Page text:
Paladino for the People
Saturday, September 04, 2010
By Azi Paybarah
One more note about the New York Times endorsements made today.
Their endorsementof Joyce Johnson in the race to oust Rep. Charlie Rangel was, to me, a bit surprising, considering her penchant for avoiding pesky things like policy details. She told me in an interview she didn't want to have "an intellectual debate on anything," and in a recent debate refrained from taking a position on the latest maneuvers in the Iraq and Afghanistan Wars, saying she'll wait until she hears from military officials once in office.
The Times disqualifies Adam Clayton Powell IV based on his legislative record in Albany, which they say lacks anything mentionable.
Labor activist Jonathan Tasini, is dismissed as "a perennial liberal candidate," speaking a good deal more to his electability than his policy positions. Former congressional aide-turned community banker Vince Morgan is acknowledged as a candidate by the paper, but is left alone at that. He has had decent fund-raising and a respectably-run campaign so far. He's also positioning himself as something of an extension of Rangel's tenure, rather than a departure from it.
Friday, September 03, 2010
By Azi Paybarah
From the New York Times poll today about people's attitudes towards building an Islamic center near Ground Zero:
38 percent of those who expressed support for the plan to build it in Lower Manhattan said later in a follow-up question that they would prefer it be moved farther away, suggesting that even those who defend the plan question the wisdom of the location.
And, despite the ability for New York politicians to garner national attention on the issue, it's not on top of New Yorkers' voting agenda.
Even though both Republican candidates for New York governor, Rick A. Lazio and Carl P. Paladino, have sought to make the Islamic center an issue in the race, two-thirds of those polled said it would have no influence on how they made their choice for governor. The poll showed that the economy and jobs remained the most pressing concerns.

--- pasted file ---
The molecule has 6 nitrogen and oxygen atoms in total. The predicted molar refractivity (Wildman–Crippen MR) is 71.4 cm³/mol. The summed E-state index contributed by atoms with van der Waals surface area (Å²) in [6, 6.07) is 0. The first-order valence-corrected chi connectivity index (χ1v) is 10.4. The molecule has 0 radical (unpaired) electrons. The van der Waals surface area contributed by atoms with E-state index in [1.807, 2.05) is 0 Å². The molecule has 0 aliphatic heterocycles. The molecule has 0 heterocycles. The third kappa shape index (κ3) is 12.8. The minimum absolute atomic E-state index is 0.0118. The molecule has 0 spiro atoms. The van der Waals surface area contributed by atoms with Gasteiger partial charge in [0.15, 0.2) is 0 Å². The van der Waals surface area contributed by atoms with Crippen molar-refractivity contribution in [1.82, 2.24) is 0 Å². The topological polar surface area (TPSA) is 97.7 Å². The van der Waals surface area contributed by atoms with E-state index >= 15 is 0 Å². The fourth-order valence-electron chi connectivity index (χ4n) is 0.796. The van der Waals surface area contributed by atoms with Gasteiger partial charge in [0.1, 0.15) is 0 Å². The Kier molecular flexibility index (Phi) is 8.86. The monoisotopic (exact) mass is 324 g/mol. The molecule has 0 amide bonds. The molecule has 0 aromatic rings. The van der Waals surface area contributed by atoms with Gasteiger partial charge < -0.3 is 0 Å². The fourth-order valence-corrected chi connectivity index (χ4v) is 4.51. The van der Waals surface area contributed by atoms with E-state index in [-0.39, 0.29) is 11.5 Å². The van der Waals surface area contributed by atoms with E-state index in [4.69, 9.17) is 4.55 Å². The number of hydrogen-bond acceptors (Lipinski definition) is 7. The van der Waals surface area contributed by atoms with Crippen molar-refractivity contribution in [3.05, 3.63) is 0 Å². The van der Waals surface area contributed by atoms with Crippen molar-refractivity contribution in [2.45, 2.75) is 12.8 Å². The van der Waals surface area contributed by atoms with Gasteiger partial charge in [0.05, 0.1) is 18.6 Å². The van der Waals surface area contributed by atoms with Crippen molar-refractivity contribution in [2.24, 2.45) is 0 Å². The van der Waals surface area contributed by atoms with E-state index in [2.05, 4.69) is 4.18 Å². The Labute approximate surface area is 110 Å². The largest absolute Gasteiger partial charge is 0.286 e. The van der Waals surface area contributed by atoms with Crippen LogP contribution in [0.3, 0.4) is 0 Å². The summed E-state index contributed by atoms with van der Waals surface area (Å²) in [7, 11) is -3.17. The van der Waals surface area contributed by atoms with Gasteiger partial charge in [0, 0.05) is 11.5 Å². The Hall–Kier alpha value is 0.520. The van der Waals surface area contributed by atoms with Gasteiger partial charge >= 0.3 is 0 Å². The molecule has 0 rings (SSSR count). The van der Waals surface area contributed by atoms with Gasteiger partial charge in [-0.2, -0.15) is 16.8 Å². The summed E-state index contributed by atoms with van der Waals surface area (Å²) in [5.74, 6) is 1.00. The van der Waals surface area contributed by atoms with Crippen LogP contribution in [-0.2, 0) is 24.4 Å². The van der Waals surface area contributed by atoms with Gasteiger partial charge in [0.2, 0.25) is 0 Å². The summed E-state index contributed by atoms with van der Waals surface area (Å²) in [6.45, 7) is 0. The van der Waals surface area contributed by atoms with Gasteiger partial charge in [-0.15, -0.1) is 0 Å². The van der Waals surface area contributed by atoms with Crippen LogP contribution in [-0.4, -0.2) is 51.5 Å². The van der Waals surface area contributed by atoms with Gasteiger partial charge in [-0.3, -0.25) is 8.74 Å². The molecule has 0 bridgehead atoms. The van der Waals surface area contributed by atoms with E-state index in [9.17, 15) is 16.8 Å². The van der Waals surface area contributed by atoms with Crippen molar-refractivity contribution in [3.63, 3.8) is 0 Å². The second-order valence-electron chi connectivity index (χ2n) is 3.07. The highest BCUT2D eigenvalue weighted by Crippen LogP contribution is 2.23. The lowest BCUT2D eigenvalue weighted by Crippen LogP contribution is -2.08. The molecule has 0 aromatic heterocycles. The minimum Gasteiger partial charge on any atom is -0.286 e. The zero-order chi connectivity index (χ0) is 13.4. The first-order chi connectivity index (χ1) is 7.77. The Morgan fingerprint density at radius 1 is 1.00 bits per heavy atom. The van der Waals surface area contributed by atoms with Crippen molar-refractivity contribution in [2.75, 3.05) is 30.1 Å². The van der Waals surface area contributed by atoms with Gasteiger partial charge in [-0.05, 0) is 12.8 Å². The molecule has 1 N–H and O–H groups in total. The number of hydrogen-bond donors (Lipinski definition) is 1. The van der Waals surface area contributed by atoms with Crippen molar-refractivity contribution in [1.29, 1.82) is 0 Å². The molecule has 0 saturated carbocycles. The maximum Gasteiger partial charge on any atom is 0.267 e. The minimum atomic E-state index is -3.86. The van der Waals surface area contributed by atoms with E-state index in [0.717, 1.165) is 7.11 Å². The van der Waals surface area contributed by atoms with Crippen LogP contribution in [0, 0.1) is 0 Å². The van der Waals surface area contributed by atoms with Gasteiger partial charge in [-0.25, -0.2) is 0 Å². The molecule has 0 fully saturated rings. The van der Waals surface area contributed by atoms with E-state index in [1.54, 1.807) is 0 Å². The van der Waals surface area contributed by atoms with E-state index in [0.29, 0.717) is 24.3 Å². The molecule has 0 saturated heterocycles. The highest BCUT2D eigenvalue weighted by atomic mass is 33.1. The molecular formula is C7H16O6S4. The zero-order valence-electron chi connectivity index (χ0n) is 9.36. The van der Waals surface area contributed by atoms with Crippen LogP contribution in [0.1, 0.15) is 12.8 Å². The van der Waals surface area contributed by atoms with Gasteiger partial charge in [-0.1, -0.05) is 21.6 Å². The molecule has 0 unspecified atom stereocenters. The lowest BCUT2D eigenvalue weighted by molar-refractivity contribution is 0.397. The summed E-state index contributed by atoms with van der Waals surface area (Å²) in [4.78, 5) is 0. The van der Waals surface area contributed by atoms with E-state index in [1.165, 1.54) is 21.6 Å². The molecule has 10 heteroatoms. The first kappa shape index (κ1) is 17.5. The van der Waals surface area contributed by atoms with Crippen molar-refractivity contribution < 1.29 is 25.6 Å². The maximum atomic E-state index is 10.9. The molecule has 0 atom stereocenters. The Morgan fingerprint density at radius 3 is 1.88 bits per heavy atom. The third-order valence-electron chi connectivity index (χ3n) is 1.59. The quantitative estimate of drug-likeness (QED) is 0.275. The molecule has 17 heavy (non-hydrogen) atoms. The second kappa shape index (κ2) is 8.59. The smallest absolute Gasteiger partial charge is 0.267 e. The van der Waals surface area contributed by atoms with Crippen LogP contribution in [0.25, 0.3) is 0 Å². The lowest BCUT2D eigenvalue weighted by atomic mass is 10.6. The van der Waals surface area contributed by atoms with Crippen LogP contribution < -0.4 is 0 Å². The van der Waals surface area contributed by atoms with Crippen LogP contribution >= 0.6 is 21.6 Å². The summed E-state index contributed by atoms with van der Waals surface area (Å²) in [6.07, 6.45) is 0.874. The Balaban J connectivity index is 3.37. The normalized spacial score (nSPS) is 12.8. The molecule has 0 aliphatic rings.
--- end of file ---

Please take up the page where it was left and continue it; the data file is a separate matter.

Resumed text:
Tuesday, August 31, 2010
By Azi Paybarah
Just a little more about the Q poll and Park51 debate:
The Quinnipiac poll today is likely to guarantee the Park51 debate will get more than enough coverage inside the daily papers tomorrow -- and by that, I mean right now -- even though some of the editorial pages have been criticizing candidates for focusing too much on the issue.
The person often credited with being one of the first to oppose the project is Rick Lazio, the GOP candidate for governor who has gone all over national TV and radio talking about the issue. In fact, he's been so attached to the issue that critics say it's overshadowed the other stuff he should be talking about.
The Daily News said Lazio was "shameless and shameful in exploiting passions over a planned Islamic center and mosque near Ground Zero."
And the New York Times editorial board was equally direct: "New Yorkers should be offended by Mr. Lazio’s attempt to exploit ground zero images for political gain."
Lazio, I think, has re-calibrated his message.
During a Tea Party forum last night, Lazio was asked how he would protect New York State from terrorists. Lazio spoke about expanding the Ring of Steel security initiative in Lower Manhattan, and fixing the broken security cameras in train stations. He also said cellphone reception underground should be improved, so people could text law enforcement if they see something suspicious, thus ensuring a "real time" response to any potential threat.
At no point during his answer did he mention Park51, even though his campaign aides ads seek to tie the project to September 11, Hamas and terrorists.
But in a scrum with reporters after the event, Lazio said he wasn't changing his focus away from Park51. He said he doesn't need to change the perception held by "the editorial boards" because "I think this is about where the people of New York are."
Sunday, July 12, 2009
In The New York Times from June 1, 1909, the headline on page 2 read :'Whites and Blacks Confer as Equals,' referencing 'a conference to consider the uplifting of the negro.'
It wasn't even called ...
Tuesday, March 17, 2009
By Stephen Nessen : Reporter, WNYC News
The third climber from last summer's rash of New York Times building scalers has has pleaded guilty to misdemeanor reckless endangerment.
David Malone, of West Hartford, Connecticut was arrested on July 9 for ascending to the 11th floor and draping a banner that depicted Bin Laden holding Bush like a ...